OAKLAND, Calif. – LeBron James took an impassioned stand against racism on Wednesday, speaking out on the eve of the NBA Finals hours after his Los Angeles home was targeted in a racist attack.
“As I sit here on the eve of one of the greatest sporting events that we have in sports, race and what’s going on (in America) comes again,” James, who will lead the Cleveland Cavaliers in Game 1 against the Golden State Warriors on Thursday night, told the media at Oracle Arena.
James’ property was vandalized early Wednesday morning, according to the Los Angeles Police Department, with a racist slur aimed at the three-time NBA champion daubed on the gate of the estate. The 32-year-old lives in Akron, Ohio, during the NBA season, but purchased the L.A. residence for $20.9 million in 2015, according to public records.
“If this is to shed a light and to keep the conversation going on my behalf then I’m OK with it,” James added. “My family is safe and that’s the most important thing. It just goes to show racism will always be part of the world, part of America. Hate in America, especially for African Americans, is living every day.
“No matter how much money you have, how famous you are, how many people admire you, being black in America is tough. We have a long way to go … until we feel equal.”
James has regularly used his fame to speak out on social issues, most recently when Baltimore Orioles outfielder Adam Jones was the subject of racial abuse from Boston Red Sox fans during a game at Fenway Park.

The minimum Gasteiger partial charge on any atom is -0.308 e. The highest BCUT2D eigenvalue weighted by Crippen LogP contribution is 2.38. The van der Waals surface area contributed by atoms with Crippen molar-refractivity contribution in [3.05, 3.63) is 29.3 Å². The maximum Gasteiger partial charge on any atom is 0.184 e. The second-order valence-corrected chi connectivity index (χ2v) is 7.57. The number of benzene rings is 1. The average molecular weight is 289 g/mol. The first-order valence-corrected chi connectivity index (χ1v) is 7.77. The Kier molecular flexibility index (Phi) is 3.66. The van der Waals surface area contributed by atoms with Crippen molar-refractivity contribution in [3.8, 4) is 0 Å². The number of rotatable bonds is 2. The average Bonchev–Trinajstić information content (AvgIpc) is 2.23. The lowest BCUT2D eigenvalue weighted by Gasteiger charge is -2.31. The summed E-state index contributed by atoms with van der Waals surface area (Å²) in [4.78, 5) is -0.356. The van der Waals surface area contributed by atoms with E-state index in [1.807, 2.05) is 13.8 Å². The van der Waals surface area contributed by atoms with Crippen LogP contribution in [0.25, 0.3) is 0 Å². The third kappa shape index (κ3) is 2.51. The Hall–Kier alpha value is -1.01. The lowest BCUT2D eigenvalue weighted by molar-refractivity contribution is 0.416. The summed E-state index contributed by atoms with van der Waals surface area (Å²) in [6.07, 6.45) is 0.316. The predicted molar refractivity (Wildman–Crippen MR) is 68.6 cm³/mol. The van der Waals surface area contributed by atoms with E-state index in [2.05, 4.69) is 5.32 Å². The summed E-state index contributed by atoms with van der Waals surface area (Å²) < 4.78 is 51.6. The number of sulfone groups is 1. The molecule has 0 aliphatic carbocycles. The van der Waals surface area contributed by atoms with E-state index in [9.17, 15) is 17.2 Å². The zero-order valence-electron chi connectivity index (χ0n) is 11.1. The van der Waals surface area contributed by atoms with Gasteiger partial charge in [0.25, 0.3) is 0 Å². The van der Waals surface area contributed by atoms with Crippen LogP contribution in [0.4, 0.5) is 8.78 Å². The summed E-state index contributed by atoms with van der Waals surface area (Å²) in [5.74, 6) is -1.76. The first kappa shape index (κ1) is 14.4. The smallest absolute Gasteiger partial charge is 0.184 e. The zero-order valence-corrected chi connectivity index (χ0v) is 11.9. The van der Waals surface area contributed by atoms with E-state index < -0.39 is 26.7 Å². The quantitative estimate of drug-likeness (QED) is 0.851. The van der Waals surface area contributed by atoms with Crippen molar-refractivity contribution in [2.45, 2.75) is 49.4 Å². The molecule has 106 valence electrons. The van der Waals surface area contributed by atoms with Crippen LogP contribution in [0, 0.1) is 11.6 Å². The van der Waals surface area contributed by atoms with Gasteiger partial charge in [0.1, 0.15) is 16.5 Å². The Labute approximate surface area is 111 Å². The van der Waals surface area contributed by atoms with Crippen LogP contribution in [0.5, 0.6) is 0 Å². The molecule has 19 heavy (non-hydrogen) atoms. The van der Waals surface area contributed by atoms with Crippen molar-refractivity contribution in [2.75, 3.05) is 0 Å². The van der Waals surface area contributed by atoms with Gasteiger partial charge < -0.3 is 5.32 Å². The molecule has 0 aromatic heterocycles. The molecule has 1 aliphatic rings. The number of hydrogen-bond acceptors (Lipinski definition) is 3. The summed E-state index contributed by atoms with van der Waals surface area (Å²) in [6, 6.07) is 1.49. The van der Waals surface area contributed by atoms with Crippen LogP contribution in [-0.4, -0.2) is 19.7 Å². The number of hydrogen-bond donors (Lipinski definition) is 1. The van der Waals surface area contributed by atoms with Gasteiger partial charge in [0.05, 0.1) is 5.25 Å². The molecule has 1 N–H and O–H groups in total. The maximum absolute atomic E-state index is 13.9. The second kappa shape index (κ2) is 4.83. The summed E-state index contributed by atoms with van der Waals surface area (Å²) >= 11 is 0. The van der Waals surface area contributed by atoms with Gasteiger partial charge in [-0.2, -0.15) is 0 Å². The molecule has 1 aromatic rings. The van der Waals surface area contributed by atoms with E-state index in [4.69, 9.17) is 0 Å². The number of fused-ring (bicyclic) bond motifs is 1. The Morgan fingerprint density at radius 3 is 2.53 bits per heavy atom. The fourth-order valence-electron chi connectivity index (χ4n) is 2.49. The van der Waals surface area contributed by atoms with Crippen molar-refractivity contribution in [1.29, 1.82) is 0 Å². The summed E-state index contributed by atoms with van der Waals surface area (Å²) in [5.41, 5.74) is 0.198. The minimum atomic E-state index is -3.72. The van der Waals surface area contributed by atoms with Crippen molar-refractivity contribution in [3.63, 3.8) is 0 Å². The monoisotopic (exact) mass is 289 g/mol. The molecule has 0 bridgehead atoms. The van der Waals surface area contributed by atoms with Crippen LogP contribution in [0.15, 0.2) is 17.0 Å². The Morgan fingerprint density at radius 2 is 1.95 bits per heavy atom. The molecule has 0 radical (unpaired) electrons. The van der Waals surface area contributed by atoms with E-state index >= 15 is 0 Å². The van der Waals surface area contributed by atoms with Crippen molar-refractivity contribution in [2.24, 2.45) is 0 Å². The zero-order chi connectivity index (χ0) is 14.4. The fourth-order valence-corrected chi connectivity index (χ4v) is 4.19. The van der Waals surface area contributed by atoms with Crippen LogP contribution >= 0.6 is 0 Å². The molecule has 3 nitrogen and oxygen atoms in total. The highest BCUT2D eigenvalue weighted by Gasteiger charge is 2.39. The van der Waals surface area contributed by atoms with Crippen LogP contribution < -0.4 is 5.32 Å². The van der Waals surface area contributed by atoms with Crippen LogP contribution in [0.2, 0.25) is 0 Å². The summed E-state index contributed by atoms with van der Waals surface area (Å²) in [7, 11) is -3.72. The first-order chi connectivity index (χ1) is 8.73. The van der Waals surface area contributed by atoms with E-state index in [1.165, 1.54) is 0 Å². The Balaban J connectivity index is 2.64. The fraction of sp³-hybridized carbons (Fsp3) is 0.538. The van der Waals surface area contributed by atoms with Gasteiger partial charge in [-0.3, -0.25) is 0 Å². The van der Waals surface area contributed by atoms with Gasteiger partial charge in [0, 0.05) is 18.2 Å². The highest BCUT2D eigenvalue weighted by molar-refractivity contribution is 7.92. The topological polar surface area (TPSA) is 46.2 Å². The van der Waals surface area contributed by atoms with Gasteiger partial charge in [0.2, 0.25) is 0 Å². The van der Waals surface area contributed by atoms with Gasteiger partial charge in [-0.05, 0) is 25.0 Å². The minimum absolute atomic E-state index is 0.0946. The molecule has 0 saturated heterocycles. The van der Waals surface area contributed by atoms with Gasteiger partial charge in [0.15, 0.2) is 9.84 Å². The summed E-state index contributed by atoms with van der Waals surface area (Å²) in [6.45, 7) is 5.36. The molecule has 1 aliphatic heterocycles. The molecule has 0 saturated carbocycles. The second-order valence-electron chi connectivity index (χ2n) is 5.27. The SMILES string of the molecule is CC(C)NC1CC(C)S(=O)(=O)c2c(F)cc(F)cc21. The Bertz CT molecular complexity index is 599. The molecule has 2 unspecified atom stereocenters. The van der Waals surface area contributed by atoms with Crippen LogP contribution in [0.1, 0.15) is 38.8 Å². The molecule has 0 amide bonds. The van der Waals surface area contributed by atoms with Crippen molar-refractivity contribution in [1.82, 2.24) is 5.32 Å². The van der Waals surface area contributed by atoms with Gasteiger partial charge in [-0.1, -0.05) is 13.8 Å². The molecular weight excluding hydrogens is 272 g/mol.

In December 2014, he wore a T-shirt with the words “I Can’t Breathe” emblazoned upon it, echoing the words of Eric Garner, a New York man who died after a confrontation with a police officer.
Earlier that year, he spoke out against disgraced former Los Angeles Clippers owner Donald Sterling, and, according to National Basketball Players Association vice president Roger Mason Jr., was prepared to lead a player boycott if Sterling had been allowed to keep his stake.
“The most unfortunate part is that I’m here right now,” James said. “I can’t be home to see my boys. I won’t be home until nest week, it is kind of killing me right now.
“I will be focused tomorrow on my game plan and these games but also know this, I am at a point where my priorities are in place and basketball comes second to my family. Basketball is not the most important thing in my life.”